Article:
03 Mar Q&A with Carl Ritchie — Business Development Rep at G2
In the latest in a new series of articles, we sat down with Carl Ritchie, BDR at G2, to find out what makes him tick.
Carl Ritchie has been a BDR at G2 since July 2019. We wanted to get to know him better, so we sat down with Carl to get his thoughts on sales, mindset and much more besides. Enjoy.
Sales Confidence — Hey Carl. We all know that working in sales isn’t easy. What do you do to keep a successful mindset when there are so many obstacles in your way?
I think there are two parts to this. One is the mentality, the other is how much graft you put in. I try not to compare myself to colleagues, always starting with the intention of smashing my target/quota and not worrying too much about being number one on the leaderboard — obsessing about this can lead to disappointment.
Next, volume. An “OK” sales rep can have a good quarter with lots of pipelines to work with. The same is true with BDR. An “OK” BDR can have a good quarter if they are doing twice the activity of all other BDRs.
SC — Facing challenges and rejection is part and parcel of being an SDR. Give us your top tips for building resilience.
Know your numbers! — It is easy to take 20 rejections and think you are failing. But, if you’re converting 20% of those (and that is above the expected conversion), you are doing a great job.
Experience persistent success — Once you’ve experienced what it’s like to call all day and get no meetings, then get five in the last hour, you know it will come if you put in the work.
SC — Sales is all about adapting, learning, developing and improving, right? What are the common mistakes and pitfalls SDRs fall into?
Not testing new approaches — One SDR will tell you nothing matters more than maximising your reach, while another will tell you hyper-personalisation is the key. Find the approach that works for your audience. There is no universal answer.
Over-pitching on cold calls — Have a strong reason for calling and let the conversation develop naturally. Cold calling a senior individual without a reason for calling will only anger your prospect.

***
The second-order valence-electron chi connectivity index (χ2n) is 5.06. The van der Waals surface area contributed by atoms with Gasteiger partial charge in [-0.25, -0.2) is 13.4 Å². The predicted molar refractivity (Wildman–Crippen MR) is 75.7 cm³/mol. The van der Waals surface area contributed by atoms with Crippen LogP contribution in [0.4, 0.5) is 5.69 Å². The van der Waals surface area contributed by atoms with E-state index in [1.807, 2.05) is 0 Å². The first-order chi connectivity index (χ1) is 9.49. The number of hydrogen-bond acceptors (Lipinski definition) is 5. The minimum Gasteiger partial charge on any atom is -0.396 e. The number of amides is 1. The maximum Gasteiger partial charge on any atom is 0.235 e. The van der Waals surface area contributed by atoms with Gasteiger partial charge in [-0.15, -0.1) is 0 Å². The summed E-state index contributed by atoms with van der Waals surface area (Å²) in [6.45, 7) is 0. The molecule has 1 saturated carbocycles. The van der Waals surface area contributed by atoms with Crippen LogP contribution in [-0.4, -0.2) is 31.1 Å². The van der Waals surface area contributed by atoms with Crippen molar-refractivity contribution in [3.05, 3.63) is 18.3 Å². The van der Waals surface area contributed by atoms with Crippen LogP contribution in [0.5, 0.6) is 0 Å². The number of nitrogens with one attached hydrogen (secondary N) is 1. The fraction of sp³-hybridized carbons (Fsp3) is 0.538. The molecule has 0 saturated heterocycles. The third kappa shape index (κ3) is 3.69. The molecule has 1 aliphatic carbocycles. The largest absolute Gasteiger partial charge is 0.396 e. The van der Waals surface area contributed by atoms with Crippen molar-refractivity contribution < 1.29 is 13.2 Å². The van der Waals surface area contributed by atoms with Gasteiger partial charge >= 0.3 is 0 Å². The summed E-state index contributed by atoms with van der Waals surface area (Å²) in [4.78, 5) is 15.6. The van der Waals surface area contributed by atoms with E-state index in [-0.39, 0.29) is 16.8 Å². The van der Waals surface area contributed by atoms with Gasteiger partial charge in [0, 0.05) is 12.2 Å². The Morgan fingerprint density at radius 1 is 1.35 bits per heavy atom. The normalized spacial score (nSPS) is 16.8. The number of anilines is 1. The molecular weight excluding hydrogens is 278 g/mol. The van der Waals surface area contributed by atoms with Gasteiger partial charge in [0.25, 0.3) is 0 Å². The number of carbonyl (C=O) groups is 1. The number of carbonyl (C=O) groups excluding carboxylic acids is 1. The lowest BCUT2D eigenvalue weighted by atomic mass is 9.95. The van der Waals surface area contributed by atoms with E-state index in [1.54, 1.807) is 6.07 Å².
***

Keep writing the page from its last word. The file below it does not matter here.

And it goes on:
Bombarding prospects — When I first started I would send email sequences to entire teams and follow-ups within two days. People are busy and bombarding will only annoy people. Send a couple of emails with high value over the space of 7–10 days. If you can’t hook them in two emails, a 3rd, 4th, 5th and 6th isn’t going to either.
SC — What would you advise someone who is looking to get into sales but doesn’t know where to start?
· A company/mission worth building
· A day to day worth living
· A leader worth following.
SC — If you’re going to make a living out of selling something, you’ve got to know it inside out, right? How did you build your knowledge bank of the industry?
The best way to know your industry is to stand in the shoes of your audience. Attend events, follow thought leaders, speak to colleagues in your company with that role. For me, marketing professionals are my audience and so I speak with my marketing team about new approaches.
SC — What are your top three resources you use to keep ahead of the game? — books, websites, blogs, magazines, podcasts etc.
Newsletters: FinSME (funding announcements)
Over to you
Thanks to Carl Ritchie for sitting down with us. Now you know how Carl does it, we want to know about you. Leave us a comment to let us know what you think about any of the points he raised.
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